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Royal Mail refused to pay ‘absurd’ LockBit ransom, chat logs say

Royal Mail refused to pay ‘absurd’ LockBit ransom, chat logs say

The LockBit ransomware gang has published what it claims is the full transcript of its negotiations with Royal Mail, which continues to experience disruption due to last month’s cyberattack.

The chat logs negotiating the ransom is the first data that LockBit has published following the cyberattack on Royal Mail, which left the British postal service unable to dispatch certain items overseas. This is despite the Russia-linked ransomware gang’s earlier threats to publish all stolen data on February 9. The logs appear to suggest that this is the day that negotiations between LockBit and Royal Mail came to an end.

Screenshots posted to LockBit’s dark web leak site, seen by TechCrunch, show that negotiations began on January 12, two days after the U.K. postal giant confirmed it had been compromised.

The chat logs, if authentic, show that LockBit demanded an $80 million ransom payment, which it calculated to be 0.5% of Royal Mail’s annual revenue. Royal Mail’s negotiator appears to tell LockBit that they have confused Royal Mail International with Royal Mail and that the organization would not pay the demand.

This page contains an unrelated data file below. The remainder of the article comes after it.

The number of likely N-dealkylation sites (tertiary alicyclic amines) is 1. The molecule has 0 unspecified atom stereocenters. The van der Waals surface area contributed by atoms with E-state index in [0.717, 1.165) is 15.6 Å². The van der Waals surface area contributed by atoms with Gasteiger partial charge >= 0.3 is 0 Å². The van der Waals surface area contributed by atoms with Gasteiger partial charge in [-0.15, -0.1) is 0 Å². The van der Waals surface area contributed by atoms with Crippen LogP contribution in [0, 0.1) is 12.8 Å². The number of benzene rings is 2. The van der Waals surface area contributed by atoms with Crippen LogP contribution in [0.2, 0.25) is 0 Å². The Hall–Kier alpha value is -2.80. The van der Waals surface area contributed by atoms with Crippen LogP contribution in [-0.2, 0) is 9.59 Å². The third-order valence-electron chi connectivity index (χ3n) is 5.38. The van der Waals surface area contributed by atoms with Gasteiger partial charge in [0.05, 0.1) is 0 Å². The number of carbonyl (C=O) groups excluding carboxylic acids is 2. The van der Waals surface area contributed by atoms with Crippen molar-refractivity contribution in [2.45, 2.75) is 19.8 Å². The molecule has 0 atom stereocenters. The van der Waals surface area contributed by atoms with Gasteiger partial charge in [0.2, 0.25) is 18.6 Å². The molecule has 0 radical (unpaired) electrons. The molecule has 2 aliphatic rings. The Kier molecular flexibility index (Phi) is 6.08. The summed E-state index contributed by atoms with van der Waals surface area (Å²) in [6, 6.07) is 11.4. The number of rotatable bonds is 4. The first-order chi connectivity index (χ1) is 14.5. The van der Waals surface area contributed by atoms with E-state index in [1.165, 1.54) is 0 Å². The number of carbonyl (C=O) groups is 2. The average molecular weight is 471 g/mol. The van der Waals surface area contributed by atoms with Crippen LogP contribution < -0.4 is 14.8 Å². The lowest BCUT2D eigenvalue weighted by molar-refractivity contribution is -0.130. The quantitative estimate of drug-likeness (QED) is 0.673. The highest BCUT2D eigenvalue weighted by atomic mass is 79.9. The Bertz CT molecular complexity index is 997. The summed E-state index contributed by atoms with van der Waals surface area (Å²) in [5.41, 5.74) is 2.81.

“Under no circumstances will we pay you the absurd amount of money you have demanded,” says Royal Mail’s unnamed negotiator, according to the screenshots posted by LockBit. “We have repeatedly tried to explain to you we are not the large entity you have assumed we are, but rather a smaller subsidiary without the resources you think we have. But you continue to refuse to listen to us. This is an amount that could never be taken seriously by our board.”

LockBit apparently then offered a lower ransom sum, dropping the figure to $70 million on February 1.

The U.K.’s National Cyber Security Centre, which is working with Royal Mail to investigate the breach, has long advised that organizations should not pay ransom demands, as this “does not reduce the risk to individuals, is not an obligation under data protection law, and is not considered as a reasonable step to safeguard data.” The FBI also recommends that victims not pay ransom demands and instead take steps to preventatively back up data.

Royal Mail did not dispute the legitimacy of the chat logs when approached by TechCrunch, but declined to answer our questions. “As there is an ongoing investigation, law enforcement has advised that it would be inappropriate to make any further comment on this incident,” said a Royal Mail spokesperson, who declined to provide their name.

Royal Mail’s next steps remain unclear. As negotiations between the company and LockBit appear to have failed, for now at least, the company could soon be battling a larger fallout if stolen data is published online. LockBit’s dark web leak site currently says that “all available data” has been published, but this isn’t yet available to view.

The postal giant also continues to experience service disruption due to the cyberattack, more than a month later. In an update dated February 14, the company said that while it has made progress — international services were reinstated to all destinations for purchase online — it’s still unable to process new Royal Mail parcels and large letters requiring a customs declaration purchased through Post Office branches.

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